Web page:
The use of information and communication technologies (ICTS) by Grade 11 learners and teachers at public secondary schools within Dr Nkosazana Dlamini Zuma Municipality, KwaZulu-Natal.
Ndimbovu, Andile Pheneus.
MetadataShow full item record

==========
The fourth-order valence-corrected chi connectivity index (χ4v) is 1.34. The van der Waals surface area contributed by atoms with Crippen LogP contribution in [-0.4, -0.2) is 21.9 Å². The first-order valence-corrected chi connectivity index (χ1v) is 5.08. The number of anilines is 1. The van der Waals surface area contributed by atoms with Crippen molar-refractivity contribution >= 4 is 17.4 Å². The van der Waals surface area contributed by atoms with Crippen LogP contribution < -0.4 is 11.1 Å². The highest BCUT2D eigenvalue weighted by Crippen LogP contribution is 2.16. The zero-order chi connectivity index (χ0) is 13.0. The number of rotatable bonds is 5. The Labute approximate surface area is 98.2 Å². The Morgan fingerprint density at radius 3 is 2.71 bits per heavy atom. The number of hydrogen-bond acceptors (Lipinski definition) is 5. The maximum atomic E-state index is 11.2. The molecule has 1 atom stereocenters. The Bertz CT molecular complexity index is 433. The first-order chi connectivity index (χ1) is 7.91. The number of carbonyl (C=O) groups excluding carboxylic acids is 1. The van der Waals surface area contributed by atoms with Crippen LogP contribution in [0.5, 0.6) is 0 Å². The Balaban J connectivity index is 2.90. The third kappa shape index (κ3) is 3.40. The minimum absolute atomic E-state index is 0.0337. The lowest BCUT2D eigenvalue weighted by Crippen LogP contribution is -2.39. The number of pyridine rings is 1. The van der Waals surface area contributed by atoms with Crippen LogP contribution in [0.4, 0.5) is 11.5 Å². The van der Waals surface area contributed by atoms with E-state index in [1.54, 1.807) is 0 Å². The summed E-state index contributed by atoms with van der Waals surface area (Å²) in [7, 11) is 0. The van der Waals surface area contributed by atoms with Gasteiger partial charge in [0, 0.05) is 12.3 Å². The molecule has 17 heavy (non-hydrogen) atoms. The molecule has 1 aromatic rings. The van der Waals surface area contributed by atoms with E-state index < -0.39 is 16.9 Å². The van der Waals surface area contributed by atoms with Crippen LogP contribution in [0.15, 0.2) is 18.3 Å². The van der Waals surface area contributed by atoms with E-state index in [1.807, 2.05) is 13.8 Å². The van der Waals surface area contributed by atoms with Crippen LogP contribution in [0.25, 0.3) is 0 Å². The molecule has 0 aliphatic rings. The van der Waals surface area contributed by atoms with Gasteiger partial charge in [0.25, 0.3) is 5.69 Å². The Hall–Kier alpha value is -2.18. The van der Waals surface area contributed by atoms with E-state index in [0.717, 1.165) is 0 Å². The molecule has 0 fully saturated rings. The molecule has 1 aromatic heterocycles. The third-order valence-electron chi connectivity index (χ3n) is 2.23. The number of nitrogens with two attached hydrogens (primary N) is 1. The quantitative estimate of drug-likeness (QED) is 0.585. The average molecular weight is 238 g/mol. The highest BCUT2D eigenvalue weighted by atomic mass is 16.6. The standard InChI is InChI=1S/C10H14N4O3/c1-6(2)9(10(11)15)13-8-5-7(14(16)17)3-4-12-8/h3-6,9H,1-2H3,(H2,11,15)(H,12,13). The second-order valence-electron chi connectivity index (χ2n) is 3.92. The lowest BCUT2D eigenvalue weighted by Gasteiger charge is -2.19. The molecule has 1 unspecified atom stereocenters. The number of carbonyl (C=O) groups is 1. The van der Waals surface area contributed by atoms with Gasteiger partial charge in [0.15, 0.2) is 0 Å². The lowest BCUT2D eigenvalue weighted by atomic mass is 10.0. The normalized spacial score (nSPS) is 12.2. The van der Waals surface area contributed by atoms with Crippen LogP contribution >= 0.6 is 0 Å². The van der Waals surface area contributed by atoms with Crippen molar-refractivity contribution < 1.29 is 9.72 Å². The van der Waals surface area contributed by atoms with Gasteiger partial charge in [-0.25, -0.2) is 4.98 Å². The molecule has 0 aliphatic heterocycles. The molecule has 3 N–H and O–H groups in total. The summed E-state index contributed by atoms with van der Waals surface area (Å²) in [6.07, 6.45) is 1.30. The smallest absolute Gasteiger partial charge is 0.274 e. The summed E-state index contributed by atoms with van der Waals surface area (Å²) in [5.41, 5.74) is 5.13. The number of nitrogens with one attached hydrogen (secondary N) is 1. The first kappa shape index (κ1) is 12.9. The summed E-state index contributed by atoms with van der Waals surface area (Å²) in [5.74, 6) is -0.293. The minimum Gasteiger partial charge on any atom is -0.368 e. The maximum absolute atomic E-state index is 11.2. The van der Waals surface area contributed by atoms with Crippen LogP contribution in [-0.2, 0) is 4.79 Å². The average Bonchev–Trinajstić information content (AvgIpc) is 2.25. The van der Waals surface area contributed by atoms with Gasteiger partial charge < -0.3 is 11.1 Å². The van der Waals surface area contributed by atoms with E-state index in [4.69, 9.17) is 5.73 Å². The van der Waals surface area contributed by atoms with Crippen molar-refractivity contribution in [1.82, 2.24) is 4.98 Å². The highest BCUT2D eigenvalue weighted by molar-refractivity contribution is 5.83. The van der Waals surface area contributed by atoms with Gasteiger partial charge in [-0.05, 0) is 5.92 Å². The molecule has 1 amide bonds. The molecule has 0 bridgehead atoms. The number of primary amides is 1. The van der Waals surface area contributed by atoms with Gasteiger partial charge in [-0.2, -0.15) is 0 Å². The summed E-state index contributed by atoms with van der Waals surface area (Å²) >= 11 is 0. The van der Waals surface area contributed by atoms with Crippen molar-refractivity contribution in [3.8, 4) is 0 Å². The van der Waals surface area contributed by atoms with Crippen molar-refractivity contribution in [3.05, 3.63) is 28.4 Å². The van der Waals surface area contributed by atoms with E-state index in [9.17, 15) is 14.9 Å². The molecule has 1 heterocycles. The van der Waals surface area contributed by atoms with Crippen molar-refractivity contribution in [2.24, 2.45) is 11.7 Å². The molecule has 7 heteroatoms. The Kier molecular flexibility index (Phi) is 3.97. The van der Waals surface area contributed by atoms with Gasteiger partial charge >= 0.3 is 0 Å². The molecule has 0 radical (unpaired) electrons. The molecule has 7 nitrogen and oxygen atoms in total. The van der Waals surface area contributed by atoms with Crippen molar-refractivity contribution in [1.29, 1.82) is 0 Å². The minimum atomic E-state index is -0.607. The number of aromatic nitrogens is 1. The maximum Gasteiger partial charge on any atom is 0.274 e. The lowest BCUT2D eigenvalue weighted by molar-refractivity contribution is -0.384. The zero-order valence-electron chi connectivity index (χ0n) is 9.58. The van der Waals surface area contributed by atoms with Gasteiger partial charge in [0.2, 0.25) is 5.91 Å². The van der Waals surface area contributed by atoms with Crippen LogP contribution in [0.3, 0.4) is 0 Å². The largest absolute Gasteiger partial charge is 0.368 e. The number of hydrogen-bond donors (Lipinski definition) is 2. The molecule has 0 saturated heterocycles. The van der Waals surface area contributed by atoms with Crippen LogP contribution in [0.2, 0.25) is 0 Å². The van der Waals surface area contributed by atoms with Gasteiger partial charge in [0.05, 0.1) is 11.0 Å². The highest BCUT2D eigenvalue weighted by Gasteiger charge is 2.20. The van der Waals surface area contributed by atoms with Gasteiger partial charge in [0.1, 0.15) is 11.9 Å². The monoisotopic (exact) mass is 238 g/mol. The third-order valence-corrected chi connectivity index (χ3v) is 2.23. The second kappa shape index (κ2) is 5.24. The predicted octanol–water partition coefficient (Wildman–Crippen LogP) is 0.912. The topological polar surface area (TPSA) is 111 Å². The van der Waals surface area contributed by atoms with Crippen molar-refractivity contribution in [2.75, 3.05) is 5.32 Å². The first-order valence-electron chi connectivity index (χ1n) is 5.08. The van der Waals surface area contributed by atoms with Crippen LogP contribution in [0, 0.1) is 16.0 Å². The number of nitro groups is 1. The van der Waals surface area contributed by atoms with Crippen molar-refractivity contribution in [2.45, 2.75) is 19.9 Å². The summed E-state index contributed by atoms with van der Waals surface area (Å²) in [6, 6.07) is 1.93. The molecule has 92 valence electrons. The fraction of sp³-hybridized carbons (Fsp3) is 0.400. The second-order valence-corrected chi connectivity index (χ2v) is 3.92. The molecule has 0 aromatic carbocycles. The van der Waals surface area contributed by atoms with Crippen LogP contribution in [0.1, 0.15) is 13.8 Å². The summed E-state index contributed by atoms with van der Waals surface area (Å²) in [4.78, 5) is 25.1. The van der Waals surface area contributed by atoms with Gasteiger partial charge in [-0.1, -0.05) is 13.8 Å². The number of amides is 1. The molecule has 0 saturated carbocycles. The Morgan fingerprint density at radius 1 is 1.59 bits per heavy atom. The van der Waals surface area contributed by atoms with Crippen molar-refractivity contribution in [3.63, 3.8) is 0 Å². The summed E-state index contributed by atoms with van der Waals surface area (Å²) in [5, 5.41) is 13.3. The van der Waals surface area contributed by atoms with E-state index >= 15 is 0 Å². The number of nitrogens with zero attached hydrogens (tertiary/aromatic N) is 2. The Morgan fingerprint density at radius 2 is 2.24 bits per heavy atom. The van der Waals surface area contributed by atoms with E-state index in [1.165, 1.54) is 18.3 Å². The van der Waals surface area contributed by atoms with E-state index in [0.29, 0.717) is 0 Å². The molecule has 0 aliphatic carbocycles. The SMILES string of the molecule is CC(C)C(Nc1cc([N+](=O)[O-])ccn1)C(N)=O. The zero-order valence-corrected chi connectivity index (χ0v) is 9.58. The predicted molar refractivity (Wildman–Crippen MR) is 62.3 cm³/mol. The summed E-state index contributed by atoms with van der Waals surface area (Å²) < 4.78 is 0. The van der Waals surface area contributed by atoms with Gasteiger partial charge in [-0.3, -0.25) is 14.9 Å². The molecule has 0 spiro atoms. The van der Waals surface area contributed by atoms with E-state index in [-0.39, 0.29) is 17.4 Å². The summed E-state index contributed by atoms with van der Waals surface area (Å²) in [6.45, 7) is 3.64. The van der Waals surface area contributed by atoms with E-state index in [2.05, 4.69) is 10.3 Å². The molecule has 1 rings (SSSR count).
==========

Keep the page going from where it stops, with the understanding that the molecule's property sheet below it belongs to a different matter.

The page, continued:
The study examined the use of information and communication technologies (ICTs) by grade 11 learners and teachers at public secondary schools within Dr Nkosazana Dlamini Zuma Municipality, KwaZulu-Natal. It looked into the types of ICT resources that are used by learners and teachers; the learners and teachers’ attitude towards using ICTs; the learners and teachers’ competence in the use of ICTs; challenges faced by learners and teachers in using ICTs; and, finally, solutions to improve the ease of use of ICTs. Two public secondary schools, namely Sonyongwana High School and Ginyane High School were surveyed. The survey design allowed methodological pluralism for the collection of both quantitative and qualitative data. The tools used for data collection were a questionnaire for the learners and a semi-structured interview schedule for the teachers. Pre-testing of the research instruments, triangulation of research data, and consideration of ethical issues helped ensure the validity and reliability of the results. The quantitative data were analysed with SPSS and the qualitative data were analysed through the use of content analysis. The Technology Acceptance Model (TAM) (Venkatesh and Davis, 1996) was employed as the theoretical framework for the study. All learners (100%) sampled completed the questionnaire while 64% of the sample of teachers were interviewed. The study found that the ICT infrastructure is not adequate in secondary schools with the learners using their smartphones and tablets to access information. Most of the surveyed learners have a positive attitude towards using ICTs while only a few learners viewed the use of ICTs in a negative light. The majority of learners felt that they had sufficient skills to use ICTs but there was a substantial minority (39%) who felt that they did not have such skills. The majority of learners indicated that learning to use ICTs would be easy for them. Most teachers interviewed were positive towards using ICTs for curriculum delivery with only a few having a negative attitude in this regard. As with the learners, most teachers in the two secondary schools considered themselves competent in using ICTs. However, challenges that faced secondary school learners and teachers included the cost of access to ICTs, the lack of training for ICT usage, viruses, unreliable sources and the shortage of computers. Recommendations, in the main, revolved around the need for ICT infrastructure and training both of which are contingent on adequate funding being provided. Also pointed to is the need for government to provide free data and tablets to learners.